An Evidenced-Based Approach to Fall Risk Assessment and Management in an Outpatient Imaging Center: Morse Fall Scale

Saturday, 7 November 2015

Dalphany Blalock, MSN, BSN, RN
School of Nursing, University of Houston-Victoria, Victoria, TX, USA

Purpose: The purpose of this evidenced-based project is to explore the use of the Morse Fall Scale (MFS) risk assessment tool as an intervention to decrease patient falls in an out-patient imaging center.

Significance: Falls pose serious consequences to patients, healthcare providers, and society in general, as they lead to serious injuries such as head trauma, fractures, and even death (Johnson, et al., 2011). In addition to the physical impact on the patient’s overall well-being and their families, there is an enormous financial burden to them and society in general. Direct medical care costs imposed on healthcare organizations is forecasted to reach an excess of $43 billion dollars by year 2020 (Johnson et al., 2011).  Added to that mix is the Institute of Medicine’s (IOM) initiative for patient safety.

Literature review: A literature review using systematically reviewed data (Level I/II) was implemented to determine best practices for reducing fall incidences in an out-patient imaging setting.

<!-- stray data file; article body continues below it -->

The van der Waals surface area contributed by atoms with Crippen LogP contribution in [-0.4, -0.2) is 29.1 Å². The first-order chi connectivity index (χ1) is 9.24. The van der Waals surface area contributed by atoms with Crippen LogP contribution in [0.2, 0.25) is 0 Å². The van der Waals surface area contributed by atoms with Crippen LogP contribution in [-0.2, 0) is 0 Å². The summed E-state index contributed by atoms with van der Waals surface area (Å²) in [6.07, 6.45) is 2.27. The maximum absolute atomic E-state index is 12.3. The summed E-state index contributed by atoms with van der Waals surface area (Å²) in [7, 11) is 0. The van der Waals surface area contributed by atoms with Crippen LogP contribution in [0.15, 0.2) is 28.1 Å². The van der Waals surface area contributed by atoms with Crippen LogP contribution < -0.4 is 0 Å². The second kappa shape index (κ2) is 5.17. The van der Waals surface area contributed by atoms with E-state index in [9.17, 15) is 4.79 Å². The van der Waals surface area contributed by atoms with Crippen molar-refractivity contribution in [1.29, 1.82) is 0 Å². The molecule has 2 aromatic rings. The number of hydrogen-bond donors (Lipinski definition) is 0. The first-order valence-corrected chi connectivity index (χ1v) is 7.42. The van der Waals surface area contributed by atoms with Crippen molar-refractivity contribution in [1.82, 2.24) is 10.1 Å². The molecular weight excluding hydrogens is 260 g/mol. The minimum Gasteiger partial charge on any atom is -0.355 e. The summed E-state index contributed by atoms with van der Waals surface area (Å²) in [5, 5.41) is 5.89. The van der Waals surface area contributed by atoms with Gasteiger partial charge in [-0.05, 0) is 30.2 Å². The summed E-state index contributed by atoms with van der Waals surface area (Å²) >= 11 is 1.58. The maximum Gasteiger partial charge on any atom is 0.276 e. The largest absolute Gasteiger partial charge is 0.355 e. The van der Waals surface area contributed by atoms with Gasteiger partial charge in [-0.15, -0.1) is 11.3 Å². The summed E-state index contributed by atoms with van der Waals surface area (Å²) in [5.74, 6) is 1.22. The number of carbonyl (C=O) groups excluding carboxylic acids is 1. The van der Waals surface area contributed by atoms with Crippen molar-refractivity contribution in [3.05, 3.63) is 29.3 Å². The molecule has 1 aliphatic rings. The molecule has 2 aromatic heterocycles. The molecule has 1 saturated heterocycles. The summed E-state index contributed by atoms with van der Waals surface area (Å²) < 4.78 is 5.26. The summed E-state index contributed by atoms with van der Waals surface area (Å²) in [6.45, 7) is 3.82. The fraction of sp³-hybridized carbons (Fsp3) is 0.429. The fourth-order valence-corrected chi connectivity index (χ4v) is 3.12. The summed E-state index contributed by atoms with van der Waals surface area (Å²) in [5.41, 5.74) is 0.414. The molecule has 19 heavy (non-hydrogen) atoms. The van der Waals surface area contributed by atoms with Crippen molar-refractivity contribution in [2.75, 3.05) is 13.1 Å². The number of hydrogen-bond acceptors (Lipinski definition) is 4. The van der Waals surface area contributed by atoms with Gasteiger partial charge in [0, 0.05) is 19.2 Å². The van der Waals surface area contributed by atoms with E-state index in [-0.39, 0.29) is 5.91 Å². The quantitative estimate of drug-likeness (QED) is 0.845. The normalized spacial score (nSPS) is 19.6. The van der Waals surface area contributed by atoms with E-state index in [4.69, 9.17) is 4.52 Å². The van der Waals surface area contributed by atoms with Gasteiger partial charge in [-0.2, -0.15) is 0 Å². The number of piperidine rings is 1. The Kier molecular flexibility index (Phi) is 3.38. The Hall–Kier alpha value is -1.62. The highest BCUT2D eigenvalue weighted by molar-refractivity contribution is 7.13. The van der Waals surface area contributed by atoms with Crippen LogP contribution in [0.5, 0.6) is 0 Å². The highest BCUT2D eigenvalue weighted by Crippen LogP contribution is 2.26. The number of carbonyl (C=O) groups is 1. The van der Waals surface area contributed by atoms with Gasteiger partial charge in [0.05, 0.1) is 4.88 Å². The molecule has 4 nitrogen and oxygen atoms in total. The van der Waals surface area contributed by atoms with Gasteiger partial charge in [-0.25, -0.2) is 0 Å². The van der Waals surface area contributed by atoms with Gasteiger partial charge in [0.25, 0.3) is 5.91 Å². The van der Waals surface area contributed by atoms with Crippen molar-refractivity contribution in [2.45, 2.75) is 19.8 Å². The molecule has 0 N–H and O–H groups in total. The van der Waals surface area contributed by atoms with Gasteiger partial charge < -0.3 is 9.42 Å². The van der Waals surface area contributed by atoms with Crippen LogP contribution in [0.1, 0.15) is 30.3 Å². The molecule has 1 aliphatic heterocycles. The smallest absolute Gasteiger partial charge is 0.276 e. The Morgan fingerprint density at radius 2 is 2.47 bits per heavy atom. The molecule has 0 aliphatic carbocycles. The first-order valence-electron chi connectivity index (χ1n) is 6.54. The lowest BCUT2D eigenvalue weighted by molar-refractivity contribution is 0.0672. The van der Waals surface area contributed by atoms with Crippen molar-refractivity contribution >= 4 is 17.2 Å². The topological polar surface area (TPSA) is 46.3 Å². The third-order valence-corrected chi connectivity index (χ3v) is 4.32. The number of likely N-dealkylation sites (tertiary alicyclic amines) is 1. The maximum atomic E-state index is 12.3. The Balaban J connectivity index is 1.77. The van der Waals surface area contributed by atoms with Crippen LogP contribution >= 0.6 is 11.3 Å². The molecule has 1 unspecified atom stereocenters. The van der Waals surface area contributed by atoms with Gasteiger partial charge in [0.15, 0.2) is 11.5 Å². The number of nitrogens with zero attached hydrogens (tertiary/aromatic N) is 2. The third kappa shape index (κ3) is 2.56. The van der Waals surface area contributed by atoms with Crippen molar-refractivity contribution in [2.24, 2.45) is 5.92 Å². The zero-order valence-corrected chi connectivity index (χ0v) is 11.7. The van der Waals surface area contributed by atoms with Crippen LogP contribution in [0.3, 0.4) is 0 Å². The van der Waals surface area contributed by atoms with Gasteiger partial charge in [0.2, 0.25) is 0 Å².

Results: After two months of using the MFS, 550 patients were examined and 416 of those patients, 76% of the population, scored a zero risk for falls. However, 87 patients, 16% scored low risk, and 47 patients, 9% scored high risk for falls. In that initial two month assessment, one-fourth of the patient population assessed is at risk for falls, implicating a need for a standard tool to assess for falls and a policy and procedure to reduce falls and promote safety.   

Conclusion: Will continue to monitor for fall risk for six months and implement a policy based on the efficacy of the Evidence-based practice project.